• Don’t walk through the metal detector with your insulin pump or glucose sensor. Instead, tell a security officer that you are wearing an insulin pump and/or sensor and request they visually inspect the pump and do a pat-down (see tip on TSA Cares Program below). Note: You DO NOT need to disconnect your pump or sensor at security.
  • If a meal will be served during your flight, wait until your food is served before you take your insulin. (If you prefer, call ahead for healthier meal alternatives).
  • If the airline doesn’t offer a meal, bring your own meal or snack.
  • When drawing up your dose of insulin, don’t inject air into the bottle because of pressure changes in the cabin.
  • For any other questions pertaining to air travel and diabetes, visit the TSA website Passengers with Diabetes.
  • If you feel uncomfortable or anxious, print information from the above website and carry it with you or take advantage or TSA Cares Program.
  • If you are going abroad: Get a list of English-speaking foreign doctors from the International Association for Medical Assistance to Travelers or call 716.754.4883. Otherwise, in case of emergency, you can contact the American Consulate for a list of doctors.

The TSA Cares Program is a great resource if you are feeling uncomfortable about traveling with diabetes. The program will arrange for you to have an advocate at your side whose sole focus is getting you through smoothly. All you need to do is call 1.855.787.2227 at least 72 hours ahead of your travel date for more information about what to expect during screening. TSA Cares will arrange to have checkpoint support for you or a family member at your specific airport location. The idea of this program is to reduce stress of getting through security.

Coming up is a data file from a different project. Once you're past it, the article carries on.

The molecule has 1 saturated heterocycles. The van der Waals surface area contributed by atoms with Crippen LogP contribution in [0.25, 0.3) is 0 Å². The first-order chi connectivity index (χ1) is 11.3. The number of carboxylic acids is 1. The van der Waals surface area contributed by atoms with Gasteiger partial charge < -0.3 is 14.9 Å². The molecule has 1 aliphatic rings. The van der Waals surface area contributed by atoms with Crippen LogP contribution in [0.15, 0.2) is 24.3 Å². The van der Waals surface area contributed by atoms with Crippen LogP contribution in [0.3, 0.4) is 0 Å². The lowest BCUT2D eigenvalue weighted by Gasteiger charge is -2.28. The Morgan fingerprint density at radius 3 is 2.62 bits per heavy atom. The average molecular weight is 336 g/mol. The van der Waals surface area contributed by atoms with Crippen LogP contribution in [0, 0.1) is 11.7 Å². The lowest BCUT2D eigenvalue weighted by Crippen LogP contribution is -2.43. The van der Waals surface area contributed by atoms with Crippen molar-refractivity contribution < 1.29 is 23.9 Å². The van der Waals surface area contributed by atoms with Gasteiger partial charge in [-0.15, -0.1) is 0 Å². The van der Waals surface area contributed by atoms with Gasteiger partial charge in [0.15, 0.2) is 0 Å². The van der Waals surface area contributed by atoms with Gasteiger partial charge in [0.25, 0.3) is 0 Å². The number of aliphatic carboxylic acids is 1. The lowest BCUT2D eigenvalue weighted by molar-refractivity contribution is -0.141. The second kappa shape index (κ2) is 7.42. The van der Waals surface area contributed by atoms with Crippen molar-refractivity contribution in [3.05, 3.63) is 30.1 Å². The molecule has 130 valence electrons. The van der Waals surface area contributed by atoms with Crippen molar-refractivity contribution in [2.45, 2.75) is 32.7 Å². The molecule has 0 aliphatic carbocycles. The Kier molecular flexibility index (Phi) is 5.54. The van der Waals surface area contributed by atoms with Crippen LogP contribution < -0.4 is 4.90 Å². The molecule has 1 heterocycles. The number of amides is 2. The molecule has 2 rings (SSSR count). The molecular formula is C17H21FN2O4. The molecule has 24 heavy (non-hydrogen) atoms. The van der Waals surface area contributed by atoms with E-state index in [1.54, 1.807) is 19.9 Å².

During travel, the temperature of your medication is of extraordinary importance because it loses some potency when exposed to extreme temperatures. The longer it’s been exposed, the less effective it can become, which could result in an emergency. It’s also a good idea to think ahead of how to protect it from the heat and sun (or from the cold, on your way back home).

Regardless if insulin is opened or unopened, vials, cartridges, or pens may be left unrefrigerated at room temperature between 59°F and 86°F. Be sure to check your medication instructions for the length of time it can be left out. This changes from one medication to the next and can be anywhere from 10-42 days.

Discard insulin that has been exposed to extreme conditions and replace as soon as possible. If you have specific questions about the suitability of your insulin or other medication, call the drug company or your diabetes care provider.

Try to keep insulin as cool as possible. If you are packing insulin in a cooler with ice, avoid freezing the insulin by wrapping it in a cloth or paper towels. Do not use insulin that has been frozen. Keep insulin away from direct heat and out of direct sunlight.

Once you get all set to go, all that’s left to do is enjoy your vacation. Without the worry. Safe travels!

Elizabeth (Libby) Downs, MS, RD, CDE, is a diabetes educator.